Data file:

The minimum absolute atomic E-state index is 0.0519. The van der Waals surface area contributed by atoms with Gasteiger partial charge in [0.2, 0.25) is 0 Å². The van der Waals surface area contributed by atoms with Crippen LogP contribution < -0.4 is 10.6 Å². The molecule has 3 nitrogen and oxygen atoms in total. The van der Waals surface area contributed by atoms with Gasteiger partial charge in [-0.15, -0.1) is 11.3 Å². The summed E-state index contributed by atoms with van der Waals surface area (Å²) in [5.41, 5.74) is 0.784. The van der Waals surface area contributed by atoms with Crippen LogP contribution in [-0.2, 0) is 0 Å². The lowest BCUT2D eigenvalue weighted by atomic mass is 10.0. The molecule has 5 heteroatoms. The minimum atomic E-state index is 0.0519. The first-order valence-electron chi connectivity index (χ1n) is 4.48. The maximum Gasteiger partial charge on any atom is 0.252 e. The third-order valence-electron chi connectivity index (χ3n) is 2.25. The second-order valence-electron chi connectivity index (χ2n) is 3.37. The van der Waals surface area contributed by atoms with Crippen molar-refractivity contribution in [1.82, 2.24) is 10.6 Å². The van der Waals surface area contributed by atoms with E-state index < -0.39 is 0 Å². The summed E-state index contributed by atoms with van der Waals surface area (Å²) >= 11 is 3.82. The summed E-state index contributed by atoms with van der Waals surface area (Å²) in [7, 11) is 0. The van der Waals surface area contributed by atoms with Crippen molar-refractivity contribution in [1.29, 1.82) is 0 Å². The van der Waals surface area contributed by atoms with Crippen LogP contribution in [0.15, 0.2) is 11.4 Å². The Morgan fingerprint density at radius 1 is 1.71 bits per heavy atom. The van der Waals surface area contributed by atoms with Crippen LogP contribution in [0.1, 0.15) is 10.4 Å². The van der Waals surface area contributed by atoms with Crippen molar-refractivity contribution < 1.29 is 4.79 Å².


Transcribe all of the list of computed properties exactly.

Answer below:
The minimum absolute atomic E-state index is 0.0519. The van der Waals surface area contributed by atoms with Gasteiger partial charge in [0.2, 0.25) is 0 Å². The van der Waals surface area contributed by atoms with Crippen LogP contribution < -0.4 is 10.6 Å². The molecule has 3 nitrogen and oxygen atoms in total. The van der Waals surface area contributed by atoms with Gasteiger partial charge in [-0.15, -0.1) is 11.3 Å². The summed E-state index contributed by atoms with van der Waals surface area (Å²) in [5.41, 5.74) is 0.784. The van der Waals surface area contributed by atoms with Crippen LogP contribution in [-0.2, 0) is 0 Å². The lowest BCUT2D eigenvalue weighted by atomic mass is 10.0. The molecule has 5 heteroatoms. The minimum atomic E-state index is 0.0519. The first-order valence-electron chi connectivity index (χ1n) is 4.48. The maximum Gasteiger partial charge on any atom is 0.252 e. The third-order valence-electron chi connectivity index (χ3n) is 2.25. The second-order valence-electron chi connectivity index (χ2n) is 3.37. The van der Waals surface area contributed by atoms with Crippen molar-refractivity contribution in [1.82, 2.24) is 10.6 Å². The van der Waals surface area contributed by atoms with E-state index < -0.39 is 0 Å². The summed E-state index contributed by atoms with van der Waals surface area (Å²) >= 11 is 3.82. The summed E-state index contributed by atoms with van der Waals surface area (Å²) in [7, 11) is 0. The van der Waals surface area contributed by atoms with Crippen molar-refractivity contribution in [1.29, 1.82) is 0 Å². The van der Waals surface area contributed by atoms with Crippen LogP contribution in [0.15, 0.2) is 11.4 Å². The Morgan fingerprint density at radius 1 is 1.71 bits per heavy atom. The van der Waals surface area contributed by atoms with Crippen LogP contribution in [0.1, 0.15) is 10.4 Å². The van der Waals surface area contributed by atoms with Crippen molar-refractivity contribution < 1.29 is 4.79 Å².